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Find the maximum distance the spring is compressed.

  1. Mar 17, 2008 #1
    1. The problem statement, all variables and given/known data
    A block of mass 2.0kg is dropped from height h=70cm onto a spring of spring constant k=1960 N/m. Find the maximum distance the spring is compressed.


    2. Relevant equations
    KE initial + PE initial = KE final + PE final
    KE = 1/2(mass)(velocity)^2
    PE = mgh or, when dealing with a spring, PE = 1/2 (k)(compression distance)^2

    3. The attempt at a solution

    The initial velocity is zero, so the initial KE is zero
    The final height is zero so the final PE is zero

    2kg(9.8)(.7m) = (1/2)(1960)x^2

    where x is the distance the spring is compressed
    solve for x.... x = .118m
    but it is not the right answer....

    Any help is appreciated,
    Thanks,
    A
     
  2. jcsd
  3. Mar 17, 2008 #2
    Hint: before the block falls on the spring, the gravitational potential energy is not mgh since the spring compresses a bit.
     
  4. Mar 17, 2008 #3
    but I thought if I wanted to calculate the total amount the spring compressed, the amount of energy at the very end of the fall (the instant before hits the spring-before it compresses) should equal the amount of energy the block has when it stops on the spring.... I am very confused!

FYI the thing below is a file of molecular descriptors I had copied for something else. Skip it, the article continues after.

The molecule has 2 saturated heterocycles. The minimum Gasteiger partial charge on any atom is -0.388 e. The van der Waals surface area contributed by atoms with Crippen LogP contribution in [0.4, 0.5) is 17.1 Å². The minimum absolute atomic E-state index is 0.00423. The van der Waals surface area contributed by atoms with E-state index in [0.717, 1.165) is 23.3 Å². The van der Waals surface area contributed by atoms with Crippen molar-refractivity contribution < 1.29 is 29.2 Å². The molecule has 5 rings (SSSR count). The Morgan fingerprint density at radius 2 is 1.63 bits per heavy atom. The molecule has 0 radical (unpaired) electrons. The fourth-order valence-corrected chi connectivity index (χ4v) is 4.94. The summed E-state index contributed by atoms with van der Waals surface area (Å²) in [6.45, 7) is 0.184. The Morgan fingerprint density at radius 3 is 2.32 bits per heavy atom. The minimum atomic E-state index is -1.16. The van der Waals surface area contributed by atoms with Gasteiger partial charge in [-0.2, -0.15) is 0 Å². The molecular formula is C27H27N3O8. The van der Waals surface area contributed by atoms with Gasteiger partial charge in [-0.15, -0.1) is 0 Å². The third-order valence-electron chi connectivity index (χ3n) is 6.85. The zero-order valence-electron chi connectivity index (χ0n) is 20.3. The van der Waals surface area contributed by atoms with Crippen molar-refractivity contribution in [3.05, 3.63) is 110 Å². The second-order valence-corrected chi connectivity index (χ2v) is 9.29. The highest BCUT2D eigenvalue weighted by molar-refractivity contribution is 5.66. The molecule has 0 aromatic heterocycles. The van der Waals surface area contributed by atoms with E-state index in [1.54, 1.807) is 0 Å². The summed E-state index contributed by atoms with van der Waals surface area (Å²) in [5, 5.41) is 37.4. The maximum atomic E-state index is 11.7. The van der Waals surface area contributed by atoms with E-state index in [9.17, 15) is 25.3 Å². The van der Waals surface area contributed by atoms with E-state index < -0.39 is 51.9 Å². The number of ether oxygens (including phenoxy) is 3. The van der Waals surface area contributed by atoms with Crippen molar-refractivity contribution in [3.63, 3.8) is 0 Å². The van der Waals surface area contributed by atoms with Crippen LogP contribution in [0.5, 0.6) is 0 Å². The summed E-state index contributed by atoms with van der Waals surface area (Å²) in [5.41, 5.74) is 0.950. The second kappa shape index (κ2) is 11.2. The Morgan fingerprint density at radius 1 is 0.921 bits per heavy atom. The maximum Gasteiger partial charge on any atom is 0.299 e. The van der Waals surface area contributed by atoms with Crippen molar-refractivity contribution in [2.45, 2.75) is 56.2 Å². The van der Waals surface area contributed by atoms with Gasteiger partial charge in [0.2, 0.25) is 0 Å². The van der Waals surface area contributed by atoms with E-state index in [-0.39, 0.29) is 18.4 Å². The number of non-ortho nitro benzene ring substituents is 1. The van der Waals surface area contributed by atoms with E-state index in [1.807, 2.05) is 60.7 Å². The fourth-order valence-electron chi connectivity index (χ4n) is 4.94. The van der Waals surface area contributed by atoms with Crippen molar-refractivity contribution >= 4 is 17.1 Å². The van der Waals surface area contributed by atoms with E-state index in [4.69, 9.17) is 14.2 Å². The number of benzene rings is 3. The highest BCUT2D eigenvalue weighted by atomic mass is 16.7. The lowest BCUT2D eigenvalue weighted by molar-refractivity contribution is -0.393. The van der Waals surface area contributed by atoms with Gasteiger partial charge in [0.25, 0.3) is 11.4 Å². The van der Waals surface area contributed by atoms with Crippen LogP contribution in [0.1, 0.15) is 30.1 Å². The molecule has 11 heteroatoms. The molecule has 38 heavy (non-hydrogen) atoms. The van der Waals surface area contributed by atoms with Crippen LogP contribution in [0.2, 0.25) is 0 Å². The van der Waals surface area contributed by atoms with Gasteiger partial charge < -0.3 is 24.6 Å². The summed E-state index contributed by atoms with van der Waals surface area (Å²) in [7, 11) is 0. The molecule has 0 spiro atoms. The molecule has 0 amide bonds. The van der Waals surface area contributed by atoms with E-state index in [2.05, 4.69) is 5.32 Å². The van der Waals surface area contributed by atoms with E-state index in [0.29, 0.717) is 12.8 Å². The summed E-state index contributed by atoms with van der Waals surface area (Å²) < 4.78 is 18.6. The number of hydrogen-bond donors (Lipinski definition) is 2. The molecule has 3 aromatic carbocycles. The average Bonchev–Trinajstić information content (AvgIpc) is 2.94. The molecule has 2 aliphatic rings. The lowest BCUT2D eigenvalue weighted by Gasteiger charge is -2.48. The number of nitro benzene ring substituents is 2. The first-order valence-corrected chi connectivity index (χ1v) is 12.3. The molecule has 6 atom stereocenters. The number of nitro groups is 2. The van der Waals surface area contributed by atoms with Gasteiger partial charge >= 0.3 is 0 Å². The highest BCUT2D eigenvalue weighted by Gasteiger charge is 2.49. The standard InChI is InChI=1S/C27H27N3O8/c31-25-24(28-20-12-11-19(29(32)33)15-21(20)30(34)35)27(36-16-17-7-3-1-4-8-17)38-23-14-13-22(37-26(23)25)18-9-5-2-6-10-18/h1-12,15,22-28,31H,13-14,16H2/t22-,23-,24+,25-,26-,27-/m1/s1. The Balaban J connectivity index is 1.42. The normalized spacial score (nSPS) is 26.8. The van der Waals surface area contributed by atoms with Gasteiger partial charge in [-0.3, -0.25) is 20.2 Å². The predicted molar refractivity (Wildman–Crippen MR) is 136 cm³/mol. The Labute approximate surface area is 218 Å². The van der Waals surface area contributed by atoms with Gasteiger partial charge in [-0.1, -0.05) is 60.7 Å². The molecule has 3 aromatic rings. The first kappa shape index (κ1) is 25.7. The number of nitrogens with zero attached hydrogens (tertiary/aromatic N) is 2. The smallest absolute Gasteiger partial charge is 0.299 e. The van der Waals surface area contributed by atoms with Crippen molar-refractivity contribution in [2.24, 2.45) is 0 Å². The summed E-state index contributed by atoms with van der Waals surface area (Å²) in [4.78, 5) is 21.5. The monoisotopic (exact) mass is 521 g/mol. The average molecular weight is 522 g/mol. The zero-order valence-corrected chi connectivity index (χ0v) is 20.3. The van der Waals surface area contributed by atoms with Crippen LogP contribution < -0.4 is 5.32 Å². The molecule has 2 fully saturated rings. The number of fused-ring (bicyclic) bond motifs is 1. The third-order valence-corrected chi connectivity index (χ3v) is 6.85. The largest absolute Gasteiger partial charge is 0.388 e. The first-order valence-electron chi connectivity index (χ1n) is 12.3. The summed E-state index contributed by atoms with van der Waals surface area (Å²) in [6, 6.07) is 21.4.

Should KE at the end of the fall = (1/2)(1960)x^2 ?
     
  5. Mar 17, 2008 #4
    That would be true if the spring somehow compressed without the top end of the spring actually being compressed downward, which is impossible.
     
  6. Mar 17, 2008 #5
    I'm sorry~ I'm still not quite sure I understand:
    so as the block hits the spring:
    1/2m(vinitial)^2 + 1/2k(xinital)^2 + mgh = 1/2k(xfinal)^2
    ??
    if x final = 0, then the whole thing = 0... which doesn't work out very well (square root of a negative number...)
     
  7. Mar 17, 2008 #6
    Set your 0 point so that at the point where the spring is compressed at its lowest point, that is your h = 0. So then how far above the lowest point is the block before you let it go?
     
  8. Mar 17, 2008 #7
    x + .7 meters?
     
  9. Mar 17, 2008 #8
    Now you can move on.
     
  10. Mar 17, 2008 #9
    Thank you!!
    (they should make a monument to super physics people like you)
    :P
     
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